Monday, May 26, 2014
Jan M. Rybnicek, Federal Trade Commission and Joshua D. Wright, Federal Trade Commission; George Mason University School of Law ask Outside in or Inside Out?: Counting Merger Efficiencies Inside and Out of the Relevant Market.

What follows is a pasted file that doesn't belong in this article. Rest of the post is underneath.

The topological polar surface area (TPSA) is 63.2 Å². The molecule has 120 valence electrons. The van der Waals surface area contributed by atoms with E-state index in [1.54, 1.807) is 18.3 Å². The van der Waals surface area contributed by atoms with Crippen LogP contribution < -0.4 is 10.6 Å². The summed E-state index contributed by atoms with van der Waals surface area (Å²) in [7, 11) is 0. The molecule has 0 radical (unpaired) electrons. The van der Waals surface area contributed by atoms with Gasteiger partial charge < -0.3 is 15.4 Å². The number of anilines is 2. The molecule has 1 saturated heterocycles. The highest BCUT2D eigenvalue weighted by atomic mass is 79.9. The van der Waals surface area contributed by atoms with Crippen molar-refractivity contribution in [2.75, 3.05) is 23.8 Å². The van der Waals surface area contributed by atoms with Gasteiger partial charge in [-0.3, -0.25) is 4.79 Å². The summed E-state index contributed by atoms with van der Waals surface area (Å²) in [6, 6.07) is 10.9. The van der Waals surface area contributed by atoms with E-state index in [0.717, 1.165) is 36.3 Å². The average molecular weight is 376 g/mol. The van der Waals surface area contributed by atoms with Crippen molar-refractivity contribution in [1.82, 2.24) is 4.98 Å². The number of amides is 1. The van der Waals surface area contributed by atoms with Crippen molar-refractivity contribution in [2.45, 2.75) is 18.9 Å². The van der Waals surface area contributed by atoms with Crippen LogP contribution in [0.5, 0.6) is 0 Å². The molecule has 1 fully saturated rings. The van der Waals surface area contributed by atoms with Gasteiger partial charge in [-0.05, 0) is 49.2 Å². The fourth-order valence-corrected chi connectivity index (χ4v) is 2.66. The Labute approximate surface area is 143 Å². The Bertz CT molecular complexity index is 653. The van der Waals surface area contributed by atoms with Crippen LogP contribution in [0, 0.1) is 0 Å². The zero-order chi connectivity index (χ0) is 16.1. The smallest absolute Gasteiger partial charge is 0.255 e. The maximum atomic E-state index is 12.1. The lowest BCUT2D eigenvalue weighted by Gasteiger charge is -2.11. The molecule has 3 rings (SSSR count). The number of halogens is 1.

ABSTRACT: Despite relatively successful efforts to modernize the analytical approach for assessing the potential anticompetitive effects of a merger in the United States, antitrust doctrine and agency practice unfortunately have not similarly incorporated advances in economics with respect to the analysis of efficiencies justifications. Current antitrust doctrine and agency practice in the United States permits the antitrust agencies to challenge, and the federal courts to block, a transaction when there is a substantial risk that the merger may cause anticompetitive harm in one market even when those harms are far outweighed by efficiencies benefits in another market. Rejection of out-of-market efficiencies is an obsolete approach to a welfare-based antitrust regime that was born out of an era in which efficiencies justifications in merger cases generally were viewed with considerable skepticism.. In this contribution to a tribute to William E. Kovacic, who both as a scholar and public servant studied how enforcement programs are shaped by the evolution of antitrust norms, we discuss the evolution of the treatment of out-of-market efficiencies in the United States and around the world, and we argue that the United States courts and antitrust agencies should update antitrust doctrine and agency practice to require a serious and committed consideration of out-of-market efficiencies.